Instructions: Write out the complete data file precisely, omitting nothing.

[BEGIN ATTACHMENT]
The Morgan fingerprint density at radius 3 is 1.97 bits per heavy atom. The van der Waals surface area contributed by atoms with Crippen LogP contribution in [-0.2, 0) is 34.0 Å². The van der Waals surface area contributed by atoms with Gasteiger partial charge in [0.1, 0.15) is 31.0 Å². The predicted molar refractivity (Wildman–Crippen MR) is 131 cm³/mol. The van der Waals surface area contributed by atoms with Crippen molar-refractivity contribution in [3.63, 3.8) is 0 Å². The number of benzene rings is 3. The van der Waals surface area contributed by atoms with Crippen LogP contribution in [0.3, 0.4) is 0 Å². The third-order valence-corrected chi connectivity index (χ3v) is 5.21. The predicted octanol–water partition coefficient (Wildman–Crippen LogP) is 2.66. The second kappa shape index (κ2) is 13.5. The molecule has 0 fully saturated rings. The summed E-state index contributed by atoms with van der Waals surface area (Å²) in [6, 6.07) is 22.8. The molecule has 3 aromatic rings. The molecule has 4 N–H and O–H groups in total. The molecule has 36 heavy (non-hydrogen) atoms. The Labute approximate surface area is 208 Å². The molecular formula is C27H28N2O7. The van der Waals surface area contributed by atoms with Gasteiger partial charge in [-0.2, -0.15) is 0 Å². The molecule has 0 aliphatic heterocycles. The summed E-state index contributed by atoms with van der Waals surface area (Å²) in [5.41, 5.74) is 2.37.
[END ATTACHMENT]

The Morgan fingerprint density at radius 3 is 1.97 bits per heavy atom. The van der Waals surface area contributed by atoms with Crippen LogP contribution in [-0.2, 0) is 34.0 Å². The van der Waals surface area contributed by atoms with Gasteiger partial charge in [0.1, 0.15) is 31.0 Å². The predicted molar refractivity (Wildman–Crippen MR) is 131 cm³/mol. The van der Waals surface area contributed by atoms with Crippen molar-refractivity contribution in [3.63, 3.8) is 0 Å². The number of benzene rings is 3. The van der Waals surface area contributed by atoms with Crippen LogP contribution in [0.3, 0.4) is 0 Å². The third-order valence-corrected chi connectivity index (χ3v) is 5.21. The predicted octanol–water partition coefficient (Wildman–Crippen LogP) is 2.66. The second kappa shape index (κ2) is 13.5. The molecule has 0 fully saturated rings. The summed E-state index contributed by atoms with van der Waals surface area (Å²) in [6, 6.07) is 22.8. The molecule has 3 aromatic rings. The molecule has 4 N–H and O–H groups in total. The molecule has 36 heavy (non-hydrogen) atoms. The Labute approximate surface area is 208 Å². The molecular formula is C27H28N2O7. The van der Waals surface area contributed by atoms with Gasteiger partial charge in [-0.2, -0.15) is 0 Å². The molecule has 0 aliphatic heterocycles. The summed E-state index contributed by atoms with van der Waals surface area (Å²) in [5.41, 5.74) is 2.37.